Fiscal Year ending 2015
In fiscal year ending June 30, 2015, the Town undertook two projects, the Oceanfront Boardwalk, and the Island Greenway. Each of these grants required the Town provide a percentage of matching funds. The Town expended nearly $300,000 of its General Fund but received grant funds in excess of $800,000. The Town also concluded construction of a new fire station during this fiscal year. While a loan was obtained for the construction, the General Fund was used to pay for unanticipated expenses during the construction. In addition to the above-mentioned expenditures, the Town purchased land to accommodate the need for public parking.
Fiscal Year ending 2016
In fiscal year ending June 30, 2016, the Town received 1.5 Million Dollars in Grant funds for two projects, Northern Extension of the Oceanfront Boardwalk and a Multi-Use Path. As a condition of these Grants, the Town was required to expend in excess of $300,000 of its General Fund towards the projects. The Town purchased $140,000 of parking meters to replace existing meters and add additional parking spaces.
Fiscal Year ending 2017
In fiscal year ending June 30, 2017, the Town expended an additional $102,217 from the General Fund for additional expenses for the Northern Extension of the Oceanfront Boardwalk.
Fiscal Year ending 2018
In fiscal year ending June 30, 2018, the Town obtained a loan for some of the funds necessary to construct a bulkhead at the Town Marina and relocate the existing boat slips. The Town expended approximately $600,000 from its General Fund toward the necessary marina repairs.
Attached please find Exhibit A which identifies the funding sources for projects undertaken in Fiscal Years 2015-2018.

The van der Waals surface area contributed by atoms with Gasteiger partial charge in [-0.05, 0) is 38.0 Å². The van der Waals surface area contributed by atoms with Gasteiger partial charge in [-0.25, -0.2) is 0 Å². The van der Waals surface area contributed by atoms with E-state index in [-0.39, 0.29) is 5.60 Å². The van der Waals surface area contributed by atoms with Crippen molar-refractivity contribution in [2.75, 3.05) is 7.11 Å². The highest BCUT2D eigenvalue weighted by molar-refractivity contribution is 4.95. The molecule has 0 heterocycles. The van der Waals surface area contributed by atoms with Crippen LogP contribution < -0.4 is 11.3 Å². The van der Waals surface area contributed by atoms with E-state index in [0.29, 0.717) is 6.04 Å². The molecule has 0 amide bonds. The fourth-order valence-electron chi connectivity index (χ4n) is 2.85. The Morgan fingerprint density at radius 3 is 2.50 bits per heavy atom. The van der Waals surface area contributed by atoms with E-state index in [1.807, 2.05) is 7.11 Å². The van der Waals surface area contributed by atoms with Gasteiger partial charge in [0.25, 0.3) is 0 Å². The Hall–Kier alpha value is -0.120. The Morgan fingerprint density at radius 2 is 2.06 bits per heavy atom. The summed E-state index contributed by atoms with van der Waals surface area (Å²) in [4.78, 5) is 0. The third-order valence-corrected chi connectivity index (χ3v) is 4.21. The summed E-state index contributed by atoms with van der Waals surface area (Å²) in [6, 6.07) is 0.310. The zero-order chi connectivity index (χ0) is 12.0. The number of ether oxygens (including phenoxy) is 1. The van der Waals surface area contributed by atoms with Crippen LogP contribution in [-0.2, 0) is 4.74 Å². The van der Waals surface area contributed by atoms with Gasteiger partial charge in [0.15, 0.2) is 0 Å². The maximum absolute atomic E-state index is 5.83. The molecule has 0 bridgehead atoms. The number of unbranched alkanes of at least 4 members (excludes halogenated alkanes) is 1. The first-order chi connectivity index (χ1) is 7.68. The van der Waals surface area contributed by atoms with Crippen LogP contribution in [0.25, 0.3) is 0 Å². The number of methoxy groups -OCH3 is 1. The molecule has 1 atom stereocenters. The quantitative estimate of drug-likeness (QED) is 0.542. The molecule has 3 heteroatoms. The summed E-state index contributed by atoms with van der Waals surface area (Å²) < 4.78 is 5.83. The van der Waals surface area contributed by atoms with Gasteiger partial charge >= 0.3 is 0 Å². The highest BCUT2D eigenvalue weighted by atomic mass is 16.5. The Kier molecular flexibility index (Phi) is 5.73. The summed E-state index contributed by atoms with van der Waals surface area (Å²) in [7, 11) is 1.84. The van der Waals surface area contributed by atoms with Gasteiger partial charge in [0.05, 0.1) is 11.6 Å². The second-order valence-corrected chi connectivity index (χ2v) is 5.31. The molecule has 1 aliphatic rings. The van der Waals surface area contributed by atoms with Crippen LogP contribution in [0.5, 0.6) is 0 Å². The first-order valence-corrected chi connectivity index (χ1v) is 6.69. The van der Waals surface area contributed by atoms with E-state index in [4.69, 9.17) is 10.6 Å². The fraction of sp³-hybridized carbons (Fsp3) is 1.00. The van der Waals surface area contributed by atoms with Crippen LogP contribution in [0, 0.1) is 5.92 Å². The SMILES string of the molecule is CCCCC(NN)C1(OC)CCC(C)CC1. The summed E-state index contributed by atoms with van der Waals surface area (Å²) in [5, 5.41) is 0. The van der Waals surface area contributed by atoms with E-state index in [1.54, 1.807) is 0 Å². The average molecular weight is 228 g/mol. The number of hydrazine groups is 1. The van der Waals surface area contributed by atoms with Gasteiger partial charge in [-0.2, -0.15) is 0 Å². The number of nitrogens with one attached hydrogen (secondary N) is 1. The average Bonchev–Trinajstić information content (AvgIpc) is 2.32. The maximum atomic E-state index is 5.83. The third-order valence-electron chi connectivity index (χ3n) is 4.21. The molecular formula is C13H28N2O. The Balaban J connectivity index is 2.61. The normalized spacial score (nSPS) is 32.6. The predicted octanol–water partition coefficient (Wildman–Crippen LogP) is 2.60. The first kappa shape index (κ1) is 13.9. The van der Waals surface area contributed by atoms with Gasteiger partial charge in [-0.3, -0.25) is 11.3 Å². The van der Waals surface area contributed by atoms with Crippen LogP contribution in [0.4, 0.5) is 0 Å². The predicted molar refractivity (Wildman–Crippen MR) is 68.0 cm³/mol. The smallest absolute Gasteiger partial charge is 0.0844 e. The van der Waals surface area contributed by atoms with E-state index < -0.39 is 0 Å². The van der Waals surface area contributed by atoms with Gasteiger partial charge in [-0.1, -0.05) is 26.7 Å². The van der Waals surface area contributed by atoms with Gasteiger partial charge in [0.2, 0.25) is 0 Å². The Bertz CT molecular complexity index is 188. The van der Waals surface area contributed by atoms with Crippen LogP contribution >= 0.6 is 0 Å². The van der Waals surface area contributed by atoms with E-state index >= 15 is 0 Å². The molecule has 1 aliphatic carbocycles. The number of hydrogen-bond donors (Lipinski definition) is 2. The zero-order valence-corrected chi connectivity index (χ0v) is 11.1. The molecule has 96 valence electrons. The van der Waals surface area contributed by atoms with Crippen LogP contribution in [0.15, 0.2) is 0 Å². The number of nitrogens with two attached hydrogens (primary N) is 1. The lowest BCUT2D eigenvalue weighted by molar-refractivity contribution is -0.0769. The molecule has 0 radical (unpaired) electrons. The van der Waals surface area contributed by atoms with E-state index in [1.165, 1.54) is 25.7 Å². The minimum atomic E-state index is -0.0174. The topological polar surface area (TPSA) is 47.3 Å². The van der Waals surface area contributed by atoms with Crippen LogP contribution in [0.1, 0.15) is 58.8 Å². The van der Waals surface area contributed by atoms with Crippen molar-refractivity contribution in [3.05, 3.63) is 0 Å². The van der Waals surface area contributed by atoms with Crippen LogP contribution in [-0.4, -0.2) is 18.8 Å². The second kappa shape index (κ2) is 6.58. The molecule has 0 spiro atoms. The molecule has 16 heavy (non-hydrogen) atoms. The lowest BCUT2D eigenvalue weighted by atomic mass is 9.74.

Anticipated Increases to the General Fund
For several years the Town maintained the general fund balance available for appropriations relative to expenditures at 50%. As discussed above, in recent years the Town’s General Fund balance has been used for significant capital improvements. The Town is actively identifying ways to increase the Town’s General Fund while providing the service and infrastructure needs of the Town’s citizens and visitors.
In an effort to increase revenue, the adopted budget for Fiscal Year ending June 30, 2019, increased many fees charged by the Town. Specifically, the Town increased the fees paid for Solid Waste and parking rates. The projected increase in revenue from these increased fees is approximately $800,000 or an increase of approximately 5%. Attached please find Exhibit B that shows anticipated increases to the General Fund based on the increased fees.
Since the adoption of the most recent budget the Town has reviewed existing contracts and issued requests for proposals to seek more competitive contract terms for waste management, landscaping, and parking enforcement. All expenses are being scrutinized and redundancies eliminated.
The Town will begin holding budget workshops in January to further review Town expenses and identify means of increasing revenue.
The General Fund balance will increase when the Town receives in Fiscal Year ending June 30, 2019 reimbursements for funds expended on the Island Greenway and Cape Fear Multi-Use Path. These reimbursements should increase the general fund balance by $554,300 or 4%.
In addition, the Town has two general fund loans maturing in 2019 which will reduce the annual debt service by $77,800 in fiscal year 19/20 and $170,500 in fiscal year 20/21.
The Town appreciates the oversight provided by the LGC and looks forward to receiving feedback on the Town’s financial plan to rebuild the General Fund Fund Balance.